By Dennis Abrams
As The New York Times reported, due to “factual errors” in Wednesday Martin’s Primates of Park Avenue, a “memoir on the secluded lives of Upper East Side wives,” the publisher Simon & Schuster will append a note to future editions of the book, clarifying the fact that some details and chronologies had been changed.
Cary Goldstein, vice president and executive director of publicity at Simon & Schuster told the paper:
“It is a common narrative technique in memoirs for some names, identifying characteristics and chronologies to be adjusted or disguised, and that is the case with Primates of Park Avenue . . . A clarifying note will be added to the e-book and to subsequent print editions.”
Obviously, this isn’t the first time that a memoir has run into this problem. So at Forbes, George Anders, after noting noting “Oops, it’s happened again!” writes that he has a solution to the problem.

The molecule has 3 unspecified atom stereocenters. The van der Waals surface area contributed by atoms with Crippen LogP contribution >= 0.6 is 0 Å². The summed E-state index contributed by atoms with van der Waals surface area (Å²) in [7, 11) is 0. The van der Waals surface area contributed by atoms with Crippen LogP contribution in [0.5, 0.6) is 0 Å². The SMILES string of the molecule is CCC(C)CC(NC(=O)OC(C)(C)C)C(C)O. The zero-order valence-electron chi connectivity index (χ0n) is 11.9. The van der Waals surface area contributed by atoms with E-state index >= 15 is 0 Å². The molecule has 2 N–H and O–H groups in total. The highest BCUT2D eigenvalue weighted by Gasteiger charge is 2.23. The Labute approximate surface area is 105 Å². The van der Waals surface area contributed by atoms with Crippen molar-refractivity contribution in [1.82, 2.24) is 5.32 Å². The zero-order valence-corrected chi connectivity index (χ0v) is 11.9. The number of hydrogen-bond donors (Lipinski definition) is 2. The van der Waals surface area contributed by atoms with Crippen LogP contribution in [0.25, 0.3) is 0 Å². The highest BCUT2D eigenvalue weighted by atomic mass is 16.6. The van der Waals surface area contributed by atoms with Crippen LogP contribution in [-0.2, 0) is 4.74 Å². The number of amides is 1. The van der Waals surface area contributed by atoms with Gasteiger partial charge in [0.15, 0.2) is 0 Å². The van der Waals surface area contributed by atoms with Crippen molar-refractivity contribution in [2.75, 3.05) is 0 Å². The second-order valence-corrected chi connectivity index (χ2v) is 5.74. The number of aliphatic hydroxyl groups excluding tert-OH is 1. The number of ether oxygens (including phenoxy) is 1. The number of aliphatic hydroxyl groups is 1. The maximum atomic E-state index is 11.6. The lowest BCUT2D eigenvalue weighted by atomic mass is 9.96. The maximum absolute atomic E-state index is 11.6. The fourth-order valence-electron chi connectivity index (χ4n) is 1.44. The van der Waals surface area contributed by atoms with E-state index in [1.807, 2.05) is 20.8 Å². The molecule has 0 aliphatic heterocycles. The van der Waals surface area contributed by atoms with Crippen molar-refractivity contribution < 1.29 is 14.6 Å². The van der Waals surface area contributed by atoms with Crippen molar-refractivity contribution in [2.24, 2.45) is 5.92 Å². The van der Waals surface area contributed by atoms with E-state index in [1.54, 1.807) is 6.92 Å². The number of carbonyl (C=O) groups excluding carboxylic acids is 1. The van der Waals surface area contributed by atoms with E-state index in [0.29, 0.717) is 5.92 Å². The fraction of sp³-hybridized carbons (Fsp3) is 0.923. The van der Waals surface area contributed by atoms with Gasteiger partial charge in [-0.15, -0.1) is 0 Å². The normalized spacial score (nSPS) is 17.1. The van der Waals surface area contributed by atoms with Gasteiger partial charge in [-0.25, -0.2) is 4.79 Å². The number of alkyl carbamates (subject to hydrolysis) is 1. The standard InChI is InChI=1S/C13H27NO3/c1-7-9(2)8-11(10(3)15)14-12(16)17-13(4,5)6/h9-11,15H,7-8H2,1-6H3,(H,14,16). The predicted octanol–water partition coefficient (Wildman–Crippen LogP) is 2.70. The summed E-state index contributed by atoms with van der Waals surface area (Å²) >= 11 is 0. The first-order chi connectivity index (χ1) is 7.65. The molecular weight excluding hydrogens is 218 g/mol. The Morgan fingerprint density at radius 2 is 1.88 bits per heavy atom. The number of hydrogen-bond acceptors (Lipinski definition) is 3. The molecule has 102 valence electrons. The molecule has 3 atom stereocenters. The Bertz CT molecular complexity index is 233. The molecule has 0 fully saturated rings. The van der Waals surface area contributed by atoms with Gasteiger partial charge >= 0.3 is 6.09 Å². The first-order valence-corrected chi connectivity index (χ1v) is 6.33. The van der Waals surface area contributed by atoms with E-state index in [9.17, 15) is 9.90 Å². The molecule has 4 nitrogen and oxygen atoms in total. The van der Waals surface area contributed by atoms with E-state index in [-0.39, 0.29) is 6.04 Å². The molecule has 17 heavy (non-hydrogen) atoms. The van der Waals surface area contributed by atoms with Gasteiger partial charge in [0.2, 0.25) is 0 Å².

We need, he argues, a third category, designed for books that “try to straddle” the line between fiction and non-fiction. And here’s his suggestion:
“I propose that we call such books “beautiful stories.” This deliberately ambiguous new name will help readers avoid the feelings of excitement and betrayal that come from taking such creations too literally. Right from the start, it will be clear that such books (or magazine articles) have been polished for maximum literary effect. They can be savored on their own terms. If it turns out that not everything was exactly factual, well, that’s to be expected from something that is, in the end, just a story.”
“Maybe there’s something about the memoir format — and certain forms of investigative journalism — that practically invites the creation of beautiful stories. If so, let’s accept these works as what they are, rather than summoning up outrage at each predictable embellishment.
Read his piece in its entirety here.